A Writer’s Life: Trial of the Century

I went to court yesterday, to watch the cross-examination of Mr Vijay Singh, the father of three murdered siblings, in what is becoming known as Queensland’s trial of the century. In this one day’s proceedings there was enough salacious detail for an entire John Grisham novel. Or maybe an Ian Walkley novel.

Max Sica, former boyfriend of the eldest daughter Neelma (24 at the time of her death), is on trial for the triple murder. The crown alleges he killed the Singh siblings and dumped them in the spa, returning the next day to “discover” the bodies.

As a father of two girls and a boy, I immediately felt for a father who has had his children murdered, and who was now having to undergo cross-examination of events leading up to their death by defence counsel, while the accused murderer sat at the back of the courtroom.

My sympathies were tested, however, as evidence emerged about Mr Singh’s admitted physical assaults on his wife and daughters, including bashing Neelma with a pool cue for talking with a boy on the phone, that left her so badly injured she could not go to school for several days.

Singh denied further allegations, reported to the Police by the Principal of Sidhi’s school, that he molested his youngest daughter.

This alleged behaviour was in addition to Singh’s admissions about affairs with numerous women, sex with his nephew’s wife, and “swinging” activities with his wife and prostitutes, and others.

At Mr Di Carlo’s prompting, Mr Singh agreed that he had only been violent towards the women in his family, and had never hit his son, Kunal. This despite Singh’s statement that in his culture women were regarded highly.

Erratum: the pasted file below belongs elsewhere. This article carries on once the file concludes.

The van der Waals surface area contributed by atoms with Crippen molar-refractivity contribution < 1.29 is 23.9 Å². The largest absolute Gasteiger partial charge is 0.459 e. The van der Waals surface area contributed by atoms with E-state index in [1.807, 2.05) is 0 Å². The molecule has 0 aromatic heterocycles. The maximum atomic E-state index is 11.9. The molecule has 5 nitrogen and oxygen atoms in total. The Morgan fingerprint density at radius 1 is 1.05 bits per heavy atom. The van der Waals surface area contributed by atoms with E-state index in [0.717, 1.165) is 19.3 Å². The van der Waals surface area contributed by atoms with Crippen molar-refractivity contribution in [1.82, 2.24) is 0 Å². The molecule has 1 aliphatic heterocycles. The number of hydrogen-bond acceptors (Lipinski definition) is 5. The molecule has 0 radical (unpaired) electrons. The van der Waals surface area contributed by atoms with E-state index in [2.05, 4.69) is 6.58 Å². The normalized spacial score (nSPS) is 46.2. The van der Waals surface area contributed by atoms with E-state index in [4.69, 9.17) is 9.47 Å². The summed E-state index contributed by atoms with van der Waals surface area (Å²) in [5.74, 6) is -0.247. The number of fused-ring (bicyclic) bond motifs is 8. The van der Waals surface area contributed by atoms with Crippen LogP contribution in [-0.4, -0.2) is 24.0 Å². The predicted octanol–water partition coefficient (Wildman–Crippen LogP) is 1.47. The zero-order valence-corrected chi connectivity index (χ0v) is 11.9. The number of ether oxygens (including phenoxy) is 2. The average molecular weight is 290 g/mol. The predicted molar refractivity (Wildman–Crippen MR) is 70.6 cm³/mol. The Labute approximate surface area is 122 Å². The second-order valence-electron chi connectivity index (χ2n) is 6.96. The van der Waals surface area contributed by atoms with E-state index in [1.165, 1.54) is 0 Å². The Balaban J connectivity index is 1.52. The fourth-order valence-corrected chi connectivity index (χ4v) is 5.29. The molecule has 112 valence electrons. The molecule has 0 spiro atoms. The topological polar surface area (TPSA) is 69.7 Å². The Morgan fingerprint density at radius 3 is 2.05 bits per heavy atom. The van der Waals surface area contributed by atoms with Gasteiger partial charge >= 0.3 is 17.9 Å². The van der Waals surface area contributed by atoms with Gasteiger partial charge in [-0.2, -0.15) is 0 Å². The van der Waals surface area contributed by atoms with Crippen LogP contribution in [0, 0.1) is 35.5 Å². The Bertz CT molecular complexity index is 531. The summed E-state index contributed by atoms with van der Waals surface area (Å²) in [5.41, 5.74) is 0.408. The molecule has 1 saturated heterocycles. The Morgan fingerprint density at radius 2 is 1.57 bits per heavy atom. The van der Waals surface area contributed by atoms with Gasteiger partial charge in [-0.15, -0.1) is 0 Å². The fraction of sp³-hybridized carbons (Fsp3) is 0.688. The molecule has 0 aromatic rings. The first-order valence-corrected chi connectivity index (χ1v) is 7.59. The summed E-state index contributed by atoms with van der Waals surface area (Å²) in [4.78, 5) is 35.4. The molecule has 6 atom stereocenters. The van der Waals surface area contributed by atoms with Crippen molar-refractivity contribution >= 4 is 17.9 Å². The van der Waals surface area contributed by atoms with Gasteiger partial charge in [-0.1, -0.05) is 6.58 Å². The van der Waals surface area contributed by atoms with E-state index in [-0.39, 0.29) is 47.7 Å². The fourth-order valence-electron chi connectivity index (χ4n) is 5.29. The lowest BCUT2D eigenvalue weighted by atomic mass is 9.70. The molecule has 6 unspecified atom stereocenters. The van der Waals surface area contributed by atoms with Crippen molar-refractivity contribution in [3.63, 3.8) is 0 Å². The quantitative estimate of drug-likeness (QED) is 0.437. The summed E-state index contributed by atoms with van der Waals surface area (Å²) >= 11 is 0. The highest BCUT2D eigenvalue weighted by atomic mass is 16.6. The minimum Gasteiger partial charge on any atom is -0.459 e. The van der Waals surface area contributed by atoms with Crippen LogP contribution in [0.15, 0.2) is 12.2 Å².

Other evidence included:

  • An email from Neelma to Max Sica, in which Neelma asked Max Sica to have her father bashed.
  • A recording from Mr Singh’s answering machine in which two man, thought to be Fijian, made threats to rape and kill his wife and daughters in retaliation for Singh destroying their family. Mr Singh said he did not consider the tape message to have been a serious enough threat to inform the police. Not long after, the Singh siblings were murdered.
  • Singh accused Sica of “brainwashing” his wife and children against him. Sica had caused Neelma to lie to Singh about their relationship, he claimed.
  • He claimed that Sica had held Neelma against her will at Bribie Island when she was supposed to be in Dubai.
  • He threatened to hit Sica with a brick. Sica, he claimed, responded with threats of his own.
  • A transcript of a police tape secretly recorded before the murders, revealed a family argument and confrontation between Singh and Sica, said to be one of a number.  Sica called Singh a paedophile after coming over to the house at the request of Sidhi in order to protect the women from Mr Singh’s violence. Defence counsel put it to Singh that he had assaulted his wife and pushed her to the ground. Singh denied doing this and said that his wife was drunk.

Mr Singh had razor sharp recollection of certain events, down to the number of minutes between two telephone calls. But on other details that were reflecting on his own behaviour, he was at times evasive and frequently asked Mr Di Carlo to repeat questions. This was not helped by Di Carlo’s waffling and tendency to ask double- or triple-barrelled questions.

Singh’s evasive and aggressive manner in responding to the defence counsel’s questions, together with his admitted indiscretions and alleged behaviour, did little to provide respect for him as a responsible, caring father.

The family was clearly dysfunctional.

The judge in the case, Justice John Byrne, allowed certain damning evidence to be presented after a long-winded attempt by defence counsel, Mr Sam Di Carlo, to overrule an objection from laconic prosecutor Mr Michael Byrne. The repartee between Justice Byrne and Mr Di Carlo was something worthy of an episode of Boston legal. The trial was not a “roving Inquisition”, said the judge, but a criminal trial to determine the guilt or innocence of the defendant, and defence counsel needed to be clear about whether he was intending to suggest to the jury that someone other than the defendant was the likely killer.

In other tactics, the defence counsel tried to suggest that a member of the Police Force, also named Singh, involved throughout the investigation, was a family friend, which presumably was intended to imply some conflict of interest. Di Carlo also asked why the Police had not asked for the tape of a second threatening phone call which later appeared to have been erased.

It will be disappointing if the defence chooses not to allow Max Sica to take the witness box to declare his innocence and allow himself to be cross-examined.